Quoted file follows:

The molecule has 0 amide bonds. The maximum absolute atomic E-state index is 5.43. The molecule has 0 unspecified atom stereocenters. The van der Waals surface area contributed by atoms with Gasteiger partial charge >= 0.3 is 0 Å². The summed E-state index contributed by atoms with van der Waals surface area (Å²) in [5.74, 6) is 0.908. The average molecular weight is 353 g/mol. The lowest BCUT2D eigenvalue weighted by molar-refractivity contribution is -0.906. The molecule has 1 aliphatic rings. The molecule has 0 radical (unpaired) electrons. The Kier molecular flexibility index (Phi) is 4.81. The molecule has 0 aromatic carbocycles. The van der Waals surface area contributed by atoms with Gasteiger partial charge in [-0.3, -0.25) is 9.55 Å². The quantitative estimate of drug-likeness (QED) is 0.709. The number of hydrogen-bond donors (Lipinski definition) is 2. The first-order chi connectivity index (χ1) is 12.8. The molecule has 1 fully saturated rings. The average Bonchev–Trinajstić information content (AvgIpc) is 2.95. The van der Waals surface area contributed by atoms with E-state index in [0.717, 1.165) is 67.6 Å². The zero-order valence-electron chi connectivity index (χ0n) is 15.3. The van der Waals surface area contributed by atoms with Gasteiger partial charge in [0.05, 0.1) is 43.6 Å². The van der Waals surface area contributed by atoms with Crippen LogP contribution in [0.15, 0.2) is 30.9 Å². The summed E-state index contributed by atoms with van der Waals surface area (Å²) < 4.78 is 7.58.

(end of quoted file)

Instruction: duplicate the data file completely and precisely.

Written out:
The molecule has 0 amide bonds. The maximum absolute atomic E-state index is 5.43. The molecule has 0 unspecified atom stereocenters. The van der Waals surface area contributed by atoms with Gasteiger partial charge >= 0.3 is 0 Å². The summed E-state index contributed by atoms with van der Waals surface area (Å²) in [5.74, 6) is 0.908. The average molecular weight is 353 g/mol. The lowest BCUT2D eigenvalue weighted by molar-refractivity contribution is -0.906. The molecule has 1 aliphatic rings. The molecule has 0 radical (unpaired) electrons. The Kier molecular flexibility index (Phi) is 4.81. The molecule has 0 aromatic carbocycles. The van der Waals surface area contributed by atoms with Gasteiger partial charge in [-0.3, -0.25) is 9.55 Å². The quantitative estimate of drug-likeness (QED) is 0.709. The number of hydrogen-bond donors (Lipinski definition) is 2. The first-order chi connectivity index (χ1) is 12.8. The molecule has 1 fully saturated rings. The average Bonchev–Trinajstić information content (AvgIpc) is 2.95. The van der Waals surface area contributed by atoms with E-state index in [0.717, 1.165) is 67.6 Å². The zero-order valence-electron chi connectivity index (χ0n) is 15.3. The van der Waals surface area contributed by atoms with Gasteiger partial charge in [0.05, 0.1) is 43.6 Å². The van der Waals surface area contributed by atoms with Crippen LogP contribution in [0.15, 0.2) is 30.9 Å². The summed E-state index contributed by atoms with van der Waals surface area (Å²) < 4.78 is 7.58.